The game board 45 is tilted downwardly to the left as illustrated in FIG. 6. The ball 48 rolls down to a terminal position adjacent the shooter 46. Whenever the ball goes into the shooter position, that is, the out hole, the game control unit 94 will signal the ball count unit 98 to advance one game or one player in an ordinary and well known manner. The projector gaming apparatus may be designed to store information in reference to whether there is one or two or more persons playing as well as the number of games to be played. The credit display 93 may indicate how many coins are placed into the system, or how many games have accumulated either by insertion of a coin and/or by the number of games won and accumulated as generated credits. The credit unit and credit display interprets and displays the number of game credit units available to players at a given time.
Referring in detail to FIG. 12, when the coin is deposited it operates a coin switch which provides a count up signal to count (up and down) IC circuits 103 and 104. Line 105 and line 106 transmit count up and down signals between IC 74192 circuits. The IC's first count up the number of games to be played. The credit display 93 includes decoder drivers 107 and 108, a complementary metal oxide semiconductor binary to seven segment decoder driver. The display connected to the decoder drivers is a field effect liquid crystal display (LCD). Line 109 is connected to a 100 Hz clock, 50% duty cycle. The credits are counted down through count down signals until the termination of each game cycle. A reset input is used to readjust the circuit for repeated play, in the normal manner; this may be a signal generated by player control button 38.
Referring now to FIG. 9, showing the typical player control circuit 95, the player control circuit 95 includes the bumper switch illustrated by numeral 109 that is closed by the ball 48. The ball actuates integrated circuit 110 which may be an IC 555. The integrated circuit 110 activates transistor 111 for approximately one half a second in order to activate coil 112 that propels the ball away from bumper 54. The output signal from the integrated circuit timer wire is also transmitted to the score unit 100 and to the chime unit 102.
Referring now to the chime unit 102; it may be a mechanical unit consisting of a plurality of solenoids striking metal bars that generate three or more different sounds. The chime unit provides an audio sound during the ball's contact with switches, such as switch 109.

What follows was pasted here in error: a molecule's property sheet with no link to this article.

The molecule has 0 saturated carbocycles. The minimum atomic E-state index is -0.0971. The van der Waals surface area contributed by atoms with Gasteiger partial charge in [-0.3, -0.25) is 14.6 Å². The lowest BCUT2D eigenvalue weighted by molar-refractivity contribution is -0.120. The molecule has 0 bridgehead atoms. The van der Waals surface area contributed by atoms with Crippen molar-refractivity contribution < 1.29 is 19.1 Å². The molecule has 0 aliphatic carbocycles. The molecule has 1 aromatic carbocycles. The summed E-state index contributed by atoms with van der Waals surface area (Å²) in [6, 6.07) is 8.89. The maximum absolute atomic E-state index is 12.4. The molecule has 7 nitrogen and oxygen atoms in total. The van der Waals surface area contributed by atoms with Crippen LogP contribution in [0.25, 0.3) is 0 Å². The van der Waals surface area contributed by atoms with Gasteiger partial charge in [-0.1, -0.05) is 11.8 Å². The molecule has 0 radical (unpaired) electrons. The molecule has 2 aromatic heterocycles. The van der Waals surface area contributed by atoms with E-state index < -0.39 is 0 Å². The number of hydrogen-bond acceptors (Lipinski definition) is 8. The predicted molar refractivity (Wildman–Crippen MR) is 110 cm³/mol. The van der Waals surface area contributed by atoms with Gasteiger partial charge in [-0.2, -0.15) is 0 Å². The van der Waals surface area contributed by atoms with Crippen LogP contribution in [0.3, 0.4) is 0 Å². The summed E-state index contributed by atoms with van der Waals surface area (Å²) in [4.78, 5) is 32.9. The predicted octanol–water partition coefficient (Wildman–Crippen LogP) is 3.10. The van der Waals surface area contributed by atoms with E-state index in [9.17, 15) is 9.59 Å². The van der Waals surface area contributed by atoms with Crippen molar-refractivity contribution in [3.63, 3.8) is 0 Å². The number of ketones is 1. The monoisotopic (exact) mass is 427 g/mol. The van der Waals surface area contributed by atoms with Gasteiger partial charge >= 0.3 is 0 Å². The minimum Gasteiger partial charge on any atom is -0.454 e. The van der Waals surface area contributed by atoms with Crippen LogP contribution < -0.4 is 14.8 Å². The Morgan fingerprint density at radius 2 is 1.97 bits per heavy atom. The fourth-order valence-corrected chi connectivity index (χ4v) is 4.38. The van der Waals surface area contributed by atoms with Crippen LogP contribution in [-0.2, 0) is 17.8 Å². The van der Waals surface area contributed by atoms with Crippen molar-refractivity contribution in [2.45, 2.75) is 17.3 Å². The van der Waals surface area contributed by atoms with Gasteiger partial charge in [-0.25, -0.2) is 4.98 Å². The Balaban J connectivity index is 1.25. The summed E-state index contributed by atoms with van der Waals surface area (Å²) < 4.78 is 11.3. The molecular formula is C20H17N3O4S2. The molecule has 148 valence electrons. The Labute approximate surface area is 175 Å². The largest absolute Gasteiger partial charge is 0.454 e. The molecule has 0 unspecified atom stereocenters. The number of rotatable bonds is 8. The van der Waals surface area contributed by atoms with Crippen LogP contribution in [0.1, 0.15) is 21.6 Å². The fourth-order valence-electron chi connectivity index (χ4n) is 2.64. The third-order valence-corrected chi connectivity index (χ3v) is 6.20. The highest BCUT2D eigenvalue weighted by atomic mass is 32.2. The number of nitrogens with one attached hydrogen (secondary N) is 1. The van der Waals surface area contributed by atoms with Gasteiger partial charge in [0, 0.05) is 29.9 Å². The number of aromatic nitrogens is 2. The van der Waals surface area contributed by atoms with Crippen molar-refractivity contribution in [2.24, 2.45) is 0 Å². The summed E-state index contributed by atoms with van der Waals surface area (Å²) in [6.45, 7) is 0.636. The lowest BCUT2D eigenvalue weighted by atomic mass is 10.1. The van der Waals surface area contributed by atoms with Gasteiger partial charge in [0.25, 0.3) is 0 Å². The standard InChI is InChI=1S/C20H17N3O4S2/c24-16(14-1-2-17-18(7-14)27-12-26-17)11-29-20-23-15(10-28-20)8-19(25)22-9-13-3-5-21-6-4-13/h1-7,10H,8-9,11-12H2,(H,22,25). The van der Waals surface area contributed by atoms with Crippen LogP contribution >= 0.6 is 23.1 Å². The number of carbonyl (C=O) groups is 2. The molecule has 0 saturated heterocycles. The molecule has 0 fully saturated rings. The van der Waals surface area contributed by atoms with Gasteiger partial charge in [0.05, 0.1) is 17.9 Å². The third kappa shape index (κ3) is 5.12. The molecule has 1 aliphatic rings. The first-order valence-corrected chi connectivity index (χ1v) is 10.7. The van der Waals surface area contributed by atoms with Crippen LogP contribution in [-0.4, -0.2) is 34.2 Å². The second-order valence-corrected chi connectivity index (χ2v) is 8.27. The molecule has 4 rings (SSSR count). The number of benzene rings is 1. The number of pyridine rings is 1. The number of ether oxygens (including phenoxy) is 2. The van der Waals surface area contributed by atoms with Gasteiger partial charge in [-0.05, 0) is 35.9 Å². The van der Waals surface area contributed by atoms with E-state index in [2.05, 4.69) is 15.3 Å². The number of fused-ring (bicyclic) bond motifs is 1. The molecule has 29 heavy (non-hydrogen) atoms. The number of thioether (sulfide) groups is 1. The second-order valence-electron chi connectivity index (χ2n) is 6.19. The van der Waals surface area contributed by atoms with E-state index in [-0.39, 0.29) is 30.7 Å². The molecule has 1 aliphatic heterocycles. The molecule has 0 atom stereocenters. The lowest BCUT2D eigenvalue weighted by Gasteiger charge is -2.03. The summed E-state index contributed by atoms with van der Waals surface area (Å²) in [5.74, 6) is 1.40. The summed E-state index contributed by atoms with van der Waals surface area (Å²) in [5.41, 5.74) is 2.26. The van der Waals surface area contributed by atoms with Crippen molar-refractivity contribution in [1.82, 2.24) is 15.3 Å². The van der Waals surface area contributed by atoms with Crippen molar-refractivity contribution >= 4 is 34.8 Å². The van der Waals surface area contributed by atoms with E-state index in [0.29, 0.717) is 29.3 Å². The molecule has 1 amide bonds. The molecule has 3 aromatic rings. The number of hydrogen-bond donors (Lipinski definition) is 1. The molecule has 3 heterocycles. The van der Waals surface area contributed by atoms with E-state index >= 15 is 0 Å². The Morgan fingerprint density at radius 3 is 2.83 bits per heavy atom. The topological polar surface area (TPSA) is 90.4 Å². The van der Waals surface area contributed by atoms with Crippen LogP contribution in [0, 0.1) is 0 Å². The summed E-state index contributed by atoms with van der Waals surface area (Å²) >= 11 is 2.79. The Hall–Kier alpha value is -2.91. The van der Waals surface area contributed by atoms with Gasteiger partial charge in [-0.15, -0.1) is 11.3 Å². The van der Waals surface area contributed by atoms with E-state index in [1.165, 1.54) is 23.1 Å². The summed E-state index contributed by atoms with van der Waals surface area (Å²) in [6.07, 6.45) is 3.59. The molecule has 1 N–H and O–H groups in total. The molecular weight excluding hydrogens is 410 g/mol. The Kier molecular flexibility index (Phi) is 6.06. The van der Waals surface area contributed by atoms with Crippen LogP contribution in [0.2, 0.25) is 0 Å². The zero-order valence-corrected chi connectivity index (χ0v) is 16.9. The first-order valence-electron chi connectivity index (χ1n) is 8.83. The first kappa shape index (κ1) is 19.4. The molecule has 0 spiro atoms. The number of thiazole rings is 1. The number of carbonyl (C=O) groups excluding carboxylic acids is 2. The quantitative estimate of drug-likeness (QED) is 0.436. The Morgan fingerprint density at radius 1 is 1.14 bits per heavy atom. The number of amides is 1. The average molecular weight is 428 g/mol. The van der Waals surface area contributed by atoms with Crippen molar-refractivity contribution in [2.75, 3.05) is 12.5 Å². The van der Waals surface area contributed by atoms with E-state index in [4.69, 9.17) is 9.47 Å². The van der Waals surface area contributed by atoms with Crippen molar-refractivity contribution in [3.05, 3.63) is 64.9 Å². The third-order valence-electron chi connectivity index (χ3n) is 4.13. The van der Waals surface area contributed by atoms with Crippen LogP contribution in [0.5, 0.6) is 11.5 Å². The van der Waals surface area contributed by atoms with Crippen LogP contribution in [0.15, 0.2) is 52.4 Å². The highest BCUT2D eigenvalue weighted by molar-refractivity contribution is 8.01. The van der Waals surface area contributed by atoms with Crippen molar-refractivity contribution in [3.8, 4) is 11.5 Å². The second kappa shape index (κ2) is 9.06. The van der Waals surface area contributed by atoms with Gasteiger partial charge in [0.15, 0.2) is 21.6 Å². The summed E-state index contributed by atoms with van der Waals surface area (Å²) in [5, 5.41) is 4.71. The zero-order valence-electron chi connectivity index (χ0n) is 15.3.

A typical ball count circuit shown in FIG. 10, includes integrated circuit 113, such as an IC 7490. Integrated circuit 113 has a count input and a reset input. The IC 113 actuates the display means 99 that consists of a field effect liquid crystal display (LCD). The field effect display 114 provides information as to the ball being played. The LCD is driven by decoder driver such as Mc14543 shown as 115. The decode driver 115 is a CMOS BCD to 7 segment decoder driver. The LCD, backplane 116 is connected to a 100 Hz clock, 50% duty cycle. The LCD provides a projectable display image that can be driven by a printed board circuit for a miniature game and game display.
Referring now to FIG. 11, a typical score unit 100 is illustrated with a two digit display including score display 101. The score unit has a count input and a reset input into two IC's 117 and 118 respectively, both of which may be an IC 74160. The IC's 117 and 118 drive the decode drivers 119 and 120, respectively, to display the scoring digit on the field effect liquid crystal display's (LCD) 121 and 122, respectively. The LCD common backplane 123 and 123' are connected to 100 Hz clock, 50% duty cycle.
The game control unit 94 may be any of the well known types that are associated with pin ball, baseball or other games. Prior art patents showing a total game control unit is old. All various well known pin ball machines include published wiring and circuit diagrams for maintenance purposes with such games. The miniaturization of the game circuit is not in and of itself the invention disclosed, and herein is not set forth as patentable subject matter with the exception of the invention for utilizing the LCD displays to provide projectable numeral displays onto a screen such as 26 in FIG. 1.
In use, the projected gaming method includes the use of a projector, a screen, one or more three-dimensional games and display apparatus, such as a pin ball game and display, a game changer device, a game selector mechanism and player control units. A particular interchangeable projectable three-dimensional game and display apparatus is connected to the projector. The projector is turned on to project the game and game display onto the screen. The game control system, including the game control unit, is activated. The player control unit is activated remotely to provide a changing image on the screen display.
The instant invention has been shown and described herein in what is considered to be the most practical and preferred embodiment. It is recognized, however, that departures may be made therefrom within the scope of the invention and that obvious modifications will occur to a person skilled in the art.
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|U.S. Classification||273/121.00A, 353/45|
|International Classification||A63D13/00, A63F9/24, A63F7/02|
|Cooperative Classification||A63F2009/2467, A63F7/027|
|Mar 17, 1989||AS||Assignment|
Owner name: MIDWAY MANUFACTURING CORPORATION, 3401 N. CALIFORN
Free format text: ASSIGNMENT OF ASSIGNORS INTEREST.;ASSIGNOR:BALLY MANUFACTURING CORPORATION;REEL/FRAME:005164/0021
Effective date: 19890109
|Jul 14, 2000||AS||Assignment|
Owner name: MIDWAY AMUSEMENT GAMES, LLC, ILLINOIS
Free format text: ASSIGNMENT OF ASSIGNORS INTEREST;ASSIGNOR:MIDWAY GAMES, INC.;REEL/FRAME:011027/0864
Effective date: 19990701